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Shelly Gallatin – Stroke Patient Success Story

Inspirational healing

At Methodist Charlton, one stroke patient finds the compassionate care she needed

Hanging on the wall in Shelly Gallatin’s home is a work of art with messages like: “Cherish every moment,” “Show compassion,” and “Believe in miracles.”

They’re the kind of words that keep you going through challenges — and Shelly has had many, especially with her health.

The most recent incident happened last December, when she had a stroke. She’s grateful for the team at Methodist Charlton Medical Center, who worked quickly and with compassion to save her life.

Every minute matters

That evening, Shelly, 44, was fighting nausea and a severe headache. She had her fiance drive her to a nearby outpatient emergency facility, where the staff was unsympathetic and unresponsive to her quickly worsening symptoms.

“I started getting really hot, then really dizzy,” Shelly says. “My vision blurred, and then I noticed I lost the use of my left arm. I thought I was going to pass out.

“I then lost the use of my right arm, my right leg, and I could barely talk because my speech was slurring.”

Shelly’s fiance called 911, and an ambulance raced them to Methodist Charlton.

Finding compassion

“Once they confirmed I was having a stroke, they gave me TPA, and within 15 minutes, I could talk normally and my leg was back to normal,” Shelly says.

TPA, short for tissue plasminogen activator, is a drug that breaks through blood clots, restoring blood flow to the affected vessel and tissue. In the case of a stroke, the blood supply is cut off to an area of the brain, which disrupts normal functions like movement and speech.

“There is a three-hour window for patients experiencing a stroke to receive TPA, and thankfully Shelly made it in time,” says Yong He, MD, the neurologist who treated her at Methodist Charlton. “It’s so important that anyone experiencing stroke symptoms — slurred speech, one-sided weakness, numbness, facial droop — calls 911 and gets to the hospital quickly.”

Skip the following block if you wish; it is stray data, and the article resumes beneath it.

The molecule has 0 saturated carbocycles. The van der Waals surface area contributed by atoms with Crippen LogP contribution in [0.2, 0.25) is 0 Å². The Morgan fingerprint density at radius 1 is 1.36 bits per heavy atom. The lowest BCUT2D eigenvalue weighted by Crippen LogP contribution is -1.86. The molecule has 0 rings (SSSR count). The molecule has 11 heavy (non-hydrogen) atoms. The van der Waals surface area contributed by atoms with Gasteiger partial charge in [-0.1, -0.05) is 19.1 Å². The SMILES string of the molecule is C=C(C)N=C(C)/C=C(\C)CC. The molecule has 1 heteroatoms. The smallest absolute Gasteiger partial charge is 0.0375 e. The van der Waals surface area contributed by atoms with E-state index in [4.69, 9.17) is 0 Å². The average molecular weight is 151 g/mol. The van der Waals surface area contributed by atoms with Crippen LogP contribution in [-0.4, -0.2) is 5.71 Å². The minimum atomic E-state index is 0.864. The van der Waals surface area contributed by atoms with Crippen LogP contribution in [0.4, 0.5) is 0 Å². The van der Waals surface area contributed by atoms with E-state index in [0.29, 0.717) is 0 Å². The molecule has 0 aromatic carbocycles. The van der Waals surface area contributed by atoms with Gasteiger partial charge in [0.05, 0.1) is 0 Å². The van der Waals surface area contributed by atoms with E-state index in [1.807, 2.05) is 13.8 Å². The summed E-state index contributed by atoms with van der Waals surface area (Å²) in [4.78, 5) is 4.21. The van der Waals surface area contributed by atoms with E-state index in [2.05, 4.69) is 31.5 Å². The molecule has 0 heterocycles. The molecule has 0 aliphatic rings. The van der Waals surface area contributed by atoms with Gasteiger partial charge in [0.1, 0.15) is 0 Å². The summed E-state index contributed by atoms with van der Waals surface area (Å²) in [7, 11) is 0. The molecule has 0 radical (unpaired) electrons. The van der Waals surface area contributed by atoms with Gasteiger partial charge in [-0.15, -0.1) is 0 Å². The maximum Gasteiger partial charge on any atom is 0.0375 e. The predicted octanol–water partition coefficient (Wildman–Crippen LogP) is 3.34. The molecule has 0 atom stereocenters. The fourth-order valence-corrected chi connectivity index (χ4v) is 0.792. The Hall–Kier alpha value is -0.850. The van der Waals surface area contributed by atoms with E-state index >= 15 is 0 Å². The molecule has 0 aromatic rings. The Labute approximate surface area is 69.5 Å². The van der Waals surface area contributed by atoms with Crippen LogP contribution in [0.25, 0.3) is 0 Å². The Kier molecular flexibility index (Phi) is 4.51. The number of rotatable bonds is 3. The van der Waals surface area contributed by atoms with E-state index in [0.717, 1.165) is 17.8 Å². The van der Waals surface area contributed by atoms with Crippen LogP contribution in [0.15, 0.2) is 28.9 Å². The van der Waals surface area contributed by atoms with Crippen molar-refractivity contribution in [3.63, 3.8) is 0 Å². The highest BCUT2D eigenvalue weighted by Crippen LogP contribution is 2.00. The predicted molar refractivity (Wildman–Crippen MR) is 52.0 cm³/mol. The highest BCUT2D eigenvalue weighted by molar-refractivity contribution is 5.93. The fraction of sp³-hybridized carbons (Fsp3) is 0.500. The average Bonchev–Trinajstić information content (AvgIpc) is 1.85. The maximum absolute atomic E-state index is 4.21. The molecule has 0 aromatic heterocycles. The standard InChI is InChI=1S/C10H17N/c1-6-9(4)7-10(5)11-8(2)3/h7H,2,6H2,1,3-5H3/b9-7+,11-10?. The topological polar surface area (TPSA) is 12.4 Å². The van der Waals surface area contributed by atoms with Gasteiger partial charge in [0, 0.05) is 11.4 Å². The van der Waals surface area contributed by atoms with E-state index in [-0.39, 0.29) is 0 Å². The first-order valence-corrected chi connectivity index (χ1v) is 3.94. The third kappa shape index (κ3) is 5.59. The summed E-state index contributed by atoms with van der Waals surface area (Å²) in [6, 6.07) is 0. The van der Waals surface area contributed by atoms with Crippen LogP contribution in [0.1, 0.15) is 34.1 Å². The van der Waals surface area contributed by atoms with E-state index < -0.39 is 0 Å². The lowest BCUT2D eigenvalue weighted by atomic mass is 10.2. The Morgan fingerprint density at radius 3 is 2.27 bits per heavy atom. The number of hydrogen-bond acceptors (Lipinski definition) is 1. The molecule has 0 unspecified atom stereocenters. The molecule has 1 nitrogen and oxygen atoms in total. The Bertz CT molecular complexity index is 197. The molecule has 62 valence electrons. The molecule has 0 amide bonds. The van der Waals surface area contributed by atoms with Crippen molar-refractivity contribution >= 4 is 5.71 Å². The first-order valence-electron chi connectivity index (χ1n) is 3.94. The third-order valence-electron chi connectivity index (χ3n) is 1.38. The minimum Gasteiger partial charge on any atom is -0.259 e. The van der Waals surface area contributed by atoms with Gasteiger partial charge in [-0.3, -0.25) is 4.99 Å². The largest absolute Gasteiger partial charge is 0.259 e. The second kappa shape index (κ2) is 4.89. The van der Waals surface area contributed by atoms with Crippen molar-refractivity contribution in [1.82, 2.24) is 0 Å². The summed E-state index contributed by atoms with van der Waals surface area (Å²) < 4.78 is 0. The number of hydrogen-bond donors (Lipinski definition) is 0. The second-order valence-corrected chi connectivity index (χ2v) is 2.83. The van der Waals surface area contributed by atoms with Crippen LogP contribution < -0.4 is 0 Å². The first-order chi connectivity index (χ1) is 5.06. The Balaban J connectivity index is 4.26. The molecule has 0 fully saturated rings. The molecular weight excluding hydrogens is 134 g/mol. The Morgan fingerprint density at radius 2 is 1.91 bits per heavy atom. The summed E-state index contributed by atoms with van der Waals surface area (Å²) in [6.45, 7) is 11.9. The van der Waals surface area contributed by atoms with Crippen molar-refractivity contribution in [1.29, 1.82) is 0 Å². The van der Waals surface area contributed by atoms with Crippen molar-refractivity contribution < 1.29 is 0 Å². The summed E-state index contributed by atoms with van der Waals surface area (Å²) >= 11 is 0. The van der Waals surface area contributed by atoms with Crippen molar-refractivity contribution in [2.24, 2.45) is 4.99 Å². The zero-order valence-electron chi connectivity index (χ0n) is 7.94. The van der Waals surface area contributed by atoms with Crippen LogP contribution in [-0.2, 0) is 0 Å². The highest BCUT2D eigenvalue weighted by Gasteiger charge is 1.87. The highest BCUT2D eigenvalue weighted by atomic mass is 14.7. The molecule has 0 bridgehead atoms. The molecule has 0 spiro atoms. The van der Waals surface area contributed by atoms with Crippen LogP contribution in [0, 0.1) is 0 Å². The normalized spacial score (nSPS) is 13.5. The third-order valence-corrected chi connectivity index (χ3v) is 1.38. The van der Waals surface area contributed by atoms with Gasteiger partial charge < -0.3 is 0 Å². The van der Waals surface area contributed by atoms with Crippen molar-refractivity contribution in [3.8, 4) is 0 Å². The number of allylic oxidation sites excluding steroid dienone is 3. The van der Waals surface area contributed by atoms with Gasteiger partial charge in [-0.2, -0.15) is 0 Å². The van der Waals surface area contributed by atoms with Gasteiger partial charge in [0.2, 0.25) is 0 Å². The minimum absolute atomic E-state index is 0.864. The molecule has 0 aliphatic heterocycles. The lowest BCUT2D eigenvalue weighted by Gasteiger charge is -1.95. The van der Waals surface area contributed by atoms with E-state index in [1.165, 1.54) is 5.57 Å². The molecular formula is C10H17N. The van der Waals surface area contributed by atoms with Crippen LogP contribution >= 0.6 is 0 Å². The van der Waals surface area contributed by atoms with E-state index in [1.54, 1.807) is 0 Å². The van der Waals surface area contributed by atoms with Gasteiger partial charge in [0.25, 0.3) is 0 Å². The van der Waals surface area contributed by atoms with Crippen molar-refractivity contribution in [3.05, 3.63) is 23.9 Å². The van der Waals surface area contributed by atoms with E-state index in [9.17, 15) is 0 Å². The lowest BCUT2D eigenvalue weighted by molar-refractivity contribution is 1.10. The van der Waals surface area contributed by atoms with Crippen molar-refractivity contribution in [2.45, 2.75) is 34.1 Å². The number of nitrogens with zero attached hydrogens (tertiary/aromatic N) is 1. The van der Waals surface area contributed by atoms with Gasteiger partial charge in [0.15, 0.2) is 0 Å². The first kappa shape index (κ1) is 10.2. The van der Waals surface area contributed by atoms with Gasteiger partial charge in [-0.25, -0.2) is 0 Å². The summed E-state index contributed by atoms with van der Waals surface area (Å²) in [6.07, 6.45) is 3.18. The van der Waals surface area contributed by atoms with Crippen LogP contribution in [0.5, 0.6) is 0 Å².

Hope for the future

When Shelly went home from the hospital two days later, her only deficiency was a pain in her right arm and shoulder. She’s been working with an in-home physical therapist twice a week since then.

Stroke patients can have recurrences, including mini strokes, so her neurologist prescribed a medication to help prevent other blood clots from forming.

Because Shelly’s family history also includes stroke, she is sure to follow up with Dr. He, and she is grateful for the guidance.

She praises the care she received at Methodist Charlton and has every confidence in turning to Dr. He and the hospital for care in the future.

“I had wonderful, wonderful nurses,” Shelly says. “One in particular, I can’t remember her name, was amazing. You could tell she loves what she does.

“Ultimately, I’d rather go to Methodist Charlton than anywhere else. I had such a good experience.”


Learn the signs of stroke so you can get your loved one immediate help. Go to our Health Library at and search "stroke."